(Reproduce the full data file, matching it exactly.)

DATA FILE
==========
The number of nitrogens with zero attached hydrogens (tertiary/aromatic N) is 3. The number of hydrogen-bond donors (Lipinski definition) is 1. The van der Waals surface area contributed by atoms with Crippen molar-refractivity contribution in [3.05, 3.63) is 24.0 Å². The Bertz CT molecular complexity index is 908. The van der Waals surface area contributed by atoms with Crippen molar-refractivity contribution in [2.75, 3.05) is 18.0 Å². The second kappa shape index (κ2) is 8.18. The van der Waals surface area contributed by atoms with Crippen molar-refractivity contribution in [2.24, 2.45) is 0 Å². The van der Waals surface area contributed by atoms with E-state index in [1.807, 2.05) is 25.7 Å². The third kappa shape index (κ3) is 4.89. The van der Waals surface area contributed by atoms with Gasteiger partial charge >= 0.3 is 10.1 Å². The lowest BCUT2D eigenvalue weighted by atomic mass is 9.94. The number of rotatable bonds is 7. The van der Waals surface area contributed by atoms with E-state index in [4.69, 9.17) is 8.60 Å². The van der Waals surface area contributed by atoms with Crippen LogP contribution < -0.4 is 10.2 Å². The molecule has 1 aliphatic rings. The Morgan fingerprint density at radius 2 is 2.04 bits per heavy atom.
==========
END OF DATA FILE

The number of nitrogens with zero attached hydrogens (tertiary/aromatic N) is 3. The number of hydrogen-bond donors (Lipinski definition) is 1. The van der Waals surface area contributed by atoms with Crippen molar-refractivity contribution in [3.05, 3.63) is 24.0 Å². The Bertz CT molecular complexity index is 908. The van der Waals surface area contributed by atoms with Crippen molar-refractivity contribution in [2.75, 3.05) is 18.0 Å². The second kappa shape index (κ2) is 8.18. The van der Waals surface area contributed by atoms with Crippen molar-refractivity contribution in [2.24, 2.45) is 0 Å². The van der Waals surface area contributed by atoms with E-state index in [1.807, 2.05) is 25.7 Å². The third kappa shape index (κ3) is 4.89. The van der Waals surface area contributed by atoms with Gasteiger partial charge >= 0.3 is 10.1 Å². The lowest BCUT2D eigenvalue weighted by atomic mass is 9.94. The number of rotatable bonds is 7. The van der Waals surface area contributed by atoms with E-state index in [4.69, 9.17) is 8.60 Å². The van der Waals surface area contributed by atoms with Crippen LogP contribution < -0.4 is 10.2 Å². The molecule has 1 aliphatic rings. The Morgan fingerprint density at radius 2 is 2.04 bits per heavy atom.